This document provides a brief overview of the education and credentialing process for entry-level athletic trainers. Athletic Training programs typically fall into three categories: a baccalaureate degree in Athletic Training; a baccalaureate degree with a major in athletic training; or graduate-level program with a major in athletic training. Academic programs are accredited by the Commission on Accreditation of Athletic Training Education (CAATE). The minimum entry point into the profession of Athletic Training is at the baccalaureate level; by 2014-2015, all accredited education programs in Athletic Training will lead to a degree in Athletic Training. Upon completion of a CAATE-accredited Athletic Training education program, students become eligible to obtain national certification granted by the Board of Certification, Inc. (BOC).
Entry-level athletic training education uses a competency-based approach in both the classroom and clinical settings. Using a medical-based education model, Athletic Training students are educated to provide comprehensive preventive services and care in six domains of clinical practice: prevention; clinical evaluation and diagnosis; immediate care; treatment, rehabilitation and reconditioning; organization and administration; and professional responsibility. The educational requirements for CAATE-accredited Athletic Training Education Programs include not only cognitive (knowledge) and psychomotor (skill) content, but also a broad scope of foundational behaviors of professional practice, as well as a comprehensive clinical learning requirement that is embodied in the clinical proficiencies (professional, practice-oriented outcomes) as identified in the Athletic Training Educational Competencies and Clinical Proficiencies.
Students must receive formal instruction in the following specific subjects:
|Basic and Applied Sciences|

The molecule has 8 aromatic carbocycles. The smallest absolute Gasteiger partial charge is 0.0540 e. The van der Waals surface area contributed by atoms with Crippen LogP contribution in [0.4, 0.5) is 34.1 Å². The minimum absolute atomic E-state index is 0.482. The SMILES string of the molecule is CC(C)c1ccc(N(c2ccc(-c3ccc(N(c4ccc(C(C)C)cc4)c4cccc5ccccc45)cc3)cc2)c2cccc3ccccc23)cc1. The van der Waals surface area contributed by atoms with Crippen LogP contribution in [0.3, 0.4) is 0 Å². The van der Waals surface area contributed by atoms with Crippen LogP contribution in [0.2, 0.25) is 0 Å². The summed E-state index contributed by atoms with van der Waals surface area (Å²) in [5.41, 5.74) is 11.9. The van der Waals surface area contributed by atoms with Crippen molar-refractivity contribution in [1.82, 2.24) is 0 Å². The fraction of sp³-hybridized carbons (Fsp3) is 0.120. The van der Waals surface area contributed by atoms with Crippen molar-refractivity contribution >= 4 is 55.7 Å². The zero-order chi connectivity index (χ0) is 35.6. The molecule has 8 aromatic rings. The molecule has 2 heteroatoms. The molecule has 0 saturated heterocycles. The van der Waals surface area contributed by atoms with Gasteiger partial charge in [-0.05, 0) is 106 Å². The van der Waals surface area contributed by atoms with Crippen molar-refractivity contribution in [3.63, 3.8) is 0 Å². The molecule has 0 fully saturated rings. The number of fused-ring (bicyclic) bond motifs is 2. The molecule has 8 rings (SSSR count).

- Human anatomy
- Human physiology
- Statistics and research design Rehabilitation
- Exercise Physiology
- Risk Management and Injury Prevention
- Pathology of Injuries and Illnesses
- Orthopedic Clinical Examination and Diagnosis
- Medical Conditions and Disabilities
- Acute Care of Injuries and Illnesses
- Therapeutic Modalities
- Rehabilitative Exercise & Conditioning
- Psychosocial Intervention and Referral
- Nutritional Aspects of Injuries & Illnesses
- Health Care Administration
- Professional Development & Responsibility
Students are required to participate in a minimum of two years of academic clinical education. Through these experiences, students gain clinical experiences associated with a variety of different patient populations defined but not limited to: gender, varying levels of risk, utilization of protective equipment, and general medical conditions (e.g. diabetes, asthma) that address the continuum of care.Clinical experiences provide students with opportunities to practice, under the direct supervision of qualified Clinical Instructors (i.e., Certified Athletic Trainer [ATC®] or other credentialed health care professionals).
THE ATC® CREDENTIAL
The ATC® credential and the BOC requirements are currently recognized by 46 states for eligibility and/or regulation of the practice of athletic trainers. The credibility of the BOC program and the ATC® credential it awards are supported by three pillars: (1) the BOC certification examination; (2) the BOC Standards of Professional Practice, and Disciplinary Guidelines and Procedures; and (3) continuing competence (education) requirements.
BOC certification is recognized by the National Commission for Certifying Agencies and is the only accredited certification program for athletic trainers. To be certified, an individual must demonstrate that he/she is an athletic trainer capable of performing the required duties without threat of harm to the public. The BOC traditionally conducts annual examination development meetings during which certified athletic trainers and recognized experts in the science of athletic training develop, review and validate examination items and problems. The knowledge, skills, and abilities required for competent performance as an entry-level athletic trainer fall into three categories:
- Understanding, applying, and analyzing;
- Knowledge and decision-making;
- Special performance abilities.
BOC certified athletic trainers are educated, trained and evaluated in six major practice domains:
- Clinical Evaluation and Diagnosis
- Immediate Care
- Treatment, Rehabilitation and Reconditioning
- Organization and Administration
- Professional Responsibility
For more information regarding the educational, certification, and licensure requirements for athletic trainers visit:
The National Athletic Trainers’ Association – www.nata.org
The National Athletic Trainers’ Association Education Council – www.nataec.org
The Board of Certification – www.bocatc.org
The Commission on the Accreditation of Athletic Training Education Programs–www.caate.net
Information adapted from NATA's Educational Overview Brochure